At least 130 NFL players showed their defiance to President Donald Trump by kneeling or sitting in protest during the national anthem at Sunday's football games. One team even stayed in the locker room.
Most teams in early afternoon games locked arms in solidarity. At least three team owners joined their players.
The Pittsburgh Steelers remained in the locker room as the national anthem played before their game with the Chicago Bears. Coach Mike Tomlin stood by himself on the sideline.
Trump responded to these actions via Twitter:
The players were responding to Trump, who has tweeted statements in recent days urging league owners to fire players who kneel during the anthem and fans to boycott the NFL.
"If NFL fans refuse to go to games until players stop disrespecting our country, you will see change take place fast," Mr. Trump tweeted on Sunday morning. "Fire or suspend!"
Numerous players, team owners and league officials have spoken out to oppose Trump's stance and support the rights of athletes to peacefully protest in this manner.
Los Angeles Rams owner Stanley Kroenke issued a statement that read, in part:
The Los Angeles Rams, our fan base and our city are all comprised of people from a variety of backgrounds and beliefs... We believe in the tenets of the national anthem, which is a pillar of this country; just as freedom of speech is another pillar and a constitutional right. We will continue to support our players’ freedom to peacefully express themselves and the meaningful efforts they make to bring about positive change in our country.
The owners of the Baltimore Ravens and Super Bowl champs the New England Patriots Sunday joined a chorus of NFL executives criticizing President Donald Trump's suggestion that they fire players who kneel for the national anthem.
Ravens owner Steve Bisciotti said he "100 percent" supports his players' decision to kneel during the national anthem. At least seven of them did, joined by more than a dozen Jacksonville Jaguars, before the teams played at Wembley Stadium in London.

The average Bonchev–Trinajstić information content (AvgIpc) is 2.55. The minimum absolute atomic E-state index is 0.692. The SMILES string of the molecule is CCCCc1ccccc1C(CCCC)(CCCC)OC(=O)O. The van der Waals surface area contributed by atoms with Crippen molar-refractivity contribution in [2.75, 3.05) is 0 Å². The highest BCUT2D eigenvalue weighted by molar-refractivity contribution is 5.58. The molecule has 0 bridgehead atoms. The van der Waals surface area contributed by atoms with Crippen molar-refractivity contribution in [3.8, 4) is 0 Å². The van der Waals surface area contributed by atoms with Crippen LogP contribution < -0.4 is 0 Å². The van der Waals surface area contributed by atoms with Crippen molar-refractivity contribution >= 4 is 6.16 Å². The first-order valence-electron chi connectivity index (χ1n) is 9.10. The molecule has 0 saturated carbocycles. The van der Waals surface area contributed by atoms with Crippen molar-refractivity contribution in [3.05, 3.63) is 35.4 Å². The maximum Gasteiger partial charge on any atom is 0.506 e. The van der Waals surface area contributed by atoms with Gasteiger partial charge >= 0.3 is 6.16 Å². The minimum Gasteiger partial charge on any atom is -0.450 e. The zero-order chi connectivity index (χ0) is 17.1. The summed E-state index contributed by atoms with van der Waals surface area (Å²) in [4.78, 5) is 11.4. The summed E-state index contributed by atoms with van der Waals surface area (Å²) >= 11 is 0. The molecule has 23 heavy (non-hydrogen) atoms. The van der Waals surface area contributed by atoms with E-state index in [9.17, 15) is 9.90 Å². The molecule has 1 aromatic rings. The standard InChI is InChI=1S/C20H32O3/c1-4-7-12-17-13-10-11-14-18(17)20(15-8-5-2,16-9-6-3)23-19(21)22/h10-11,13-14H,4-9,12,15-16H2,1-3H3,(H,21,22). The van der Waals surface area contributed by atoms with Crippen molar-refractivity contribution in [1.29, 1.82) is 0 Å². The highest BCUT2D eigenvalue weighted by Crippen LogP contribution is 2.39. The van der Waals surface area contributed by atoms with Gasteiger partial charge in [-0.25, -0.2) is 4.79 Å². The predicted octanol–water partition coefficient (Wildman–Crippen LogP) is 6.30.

Patriots owner Robert Kraft, who has been a strong backer of the president, expressed "deep disappointment" with Trump and said politicians could learn much from the unifying spirit of a competitive, team-oriented enterprise like football.
"Our players are intelligent, thoughtful, and care deeply about our community and I support their right to peacefully affect social change and raise awareness in a manner that they feel is most impactful," Kraft said in a statement.
On Saturday, Trump disinvited basketball player Stephen Curry from a White House visit because he said the Golden State Warriors star had hesitated in deciding whether to make the traditional champions' trip to Washington.
Curry had previously said he didn't want to visit the White House.
The Warriors backed him up, issuing a statement that said instead of visiting the White House, "We have decided that we'll constructively use our trip to the nation's capitol in February to celebrate equality, diversity and inclusion."
Also on Saturday, Oakland Athletics catcher Bruce Maxwell became the first major league baseball player to kneel during "The Star-Spangled Banner." He did it again Sunday. Both days, teammate Mark Canha put a hand on Maxwell's shoulder in a show of support.
The form of protest started last season with former San Francisco 49ers quarterback Colin Kaepernick who did it to to protest the treatment of black people by police. He is now a free agent. Supporters believe teams have avoided signing him because of his protest.
Without identifying Kaepernick, Trump aimed a Friday talk at a Huntsville, Alabama, rally at those players who have knelt for the anthem.
"Wouldn't you love to see one of these NFL owners, when somebody disrespects our flag, you'd say, 'Get that son of a bitch off the field right now. Out! He's fired,'" he said to loud applause.